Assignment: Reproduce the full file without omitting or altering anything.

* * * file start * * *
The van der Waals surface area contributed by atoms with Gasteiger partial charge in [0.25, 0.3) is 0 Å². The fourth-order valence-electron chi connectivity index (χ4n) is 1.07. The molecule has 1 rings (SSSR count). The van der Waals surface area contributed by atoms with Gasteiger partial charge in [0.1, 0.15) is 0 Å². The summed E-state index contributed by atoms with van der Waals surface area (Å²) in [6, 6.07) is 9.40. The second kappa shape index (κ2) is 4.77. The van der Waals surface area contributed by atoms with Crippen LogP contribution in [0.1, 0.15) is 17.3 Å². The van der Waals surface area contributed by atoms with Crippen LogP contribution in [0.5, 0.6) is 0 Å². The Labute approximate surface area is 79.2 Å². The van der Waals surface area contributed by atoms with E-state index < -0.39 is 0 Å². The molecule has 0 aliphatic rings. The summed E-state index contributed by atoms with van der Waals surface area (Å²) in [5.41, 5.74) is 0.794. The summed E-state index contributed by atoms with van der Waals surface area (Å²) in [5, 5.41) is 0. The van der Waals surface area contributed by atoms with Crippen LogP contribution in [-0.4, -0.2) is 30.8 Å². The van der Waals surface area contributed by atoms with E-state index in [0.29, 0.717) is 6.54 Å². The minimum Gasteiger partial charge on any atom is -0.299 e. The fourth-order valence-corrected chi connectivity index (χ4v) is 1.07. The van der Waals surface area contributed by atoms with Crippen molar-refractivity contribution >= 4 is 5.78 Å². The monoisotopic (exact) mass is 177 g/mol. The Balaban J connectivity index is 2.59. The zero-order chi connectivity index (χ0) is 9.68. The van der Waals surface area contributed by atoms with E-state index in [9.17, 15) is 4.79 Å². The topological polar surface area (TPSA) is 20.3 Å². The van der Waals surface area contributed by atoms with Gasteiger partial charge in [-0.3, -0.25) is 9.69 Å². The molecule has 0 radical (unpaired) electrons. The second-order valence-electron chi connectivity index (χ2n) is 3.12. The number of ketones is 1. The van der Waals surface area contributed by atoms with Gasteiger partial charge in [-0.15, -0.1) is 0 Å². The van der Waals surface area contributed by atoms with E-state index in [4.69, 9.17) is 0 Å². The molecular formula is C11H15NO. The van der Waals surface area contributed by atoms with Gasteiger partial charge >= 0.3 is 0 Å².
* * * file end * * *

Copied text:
The van der Waals surface area contributed by atoms with Gasteiger partial charge in [0.25, 0.3) is 0 Å². The fourth-order valence-electron chi connectivity index (χ4n) is 1.07. The molecule has 1 rings (SSSR count). The van der Waals surface area contributed by atoms with Gasteiger partial charge in [0.1, 0.15) is 0 Å². The summed E-state index contributed by atoms with van der Waals surface area (Å²) in [6, 6.07) is 9.40. The second kappa shape index (κ2) is 4.77. The van der Waals surface area contributed by atoms with Crippen LogP contribution in [0.1, 0.15) is 17.3 Å². The van der Waals surface area contributed by atoms with Crippen LogP contribution in [0.5, 0.6) is 0 Å². The Labute approximate surface area is 79.2 Å². The van der Waals surface area contributed by atoms with E-state index < -0.39 is 0 Å². The molecule has 0 aliphatic rings. The summed E-state index contributed by atoms with van der Waals surface area (Å²) in [5.41, 5.74) is 0.794. The summed E-state index contributed by atoms with van der Waals surface area (Å²) in [5, 5.41) is 0. The van der Waals surface area contributed by atoms with Crippen LogP contribution in [-0.4, -0.2) is 30.8 Å². The van der Waals surface area contributed by atoms with E-state index in [0.29, 0.717) is 6.54 Å². The minimum Gasteiger partial charge on any atom is -0.299 e. The fourth-order valence-corrected chi connectivity index (χ4v) is 1.07. The van der Waals surface area contributed by atoms with Crippen molar-refractivity contribution >= 4 is 5.78 Å². The monoisotopic (exact) mass is 177 g/mol. The Balaban J connectivity index is 2.59. The zero-order chi connectivity index (χ0) is 9.68. The van der Waals surface area contributed by atoms with E-state index in [9.17, 15) is 4.79 Å². The topological polar surface area (TPSA) is 20.3 Å². The van der Waals surface area contributed by atoms with Gasteiger partial charge in [-0.3, -0.25) is 9.69 Å². The molecule has 0 radical (unpaired) electrons. The second-order valence-electron chi connectivity index (χ2n) is 3.12. The number of ketones is 1. The van der Waals surface area contributed by atoms with Gasteiger partial charge in [-0.15, -0.1) is 0 Å². The van der Waals surface area contributed by atoms with E-state index in [4.69, 9.17) is 0 Å². The molecular formula is C11H15NO. The van der Waals surface area contributed by atoms with Gasteiger partial charge >= 0.3 is 0 Å².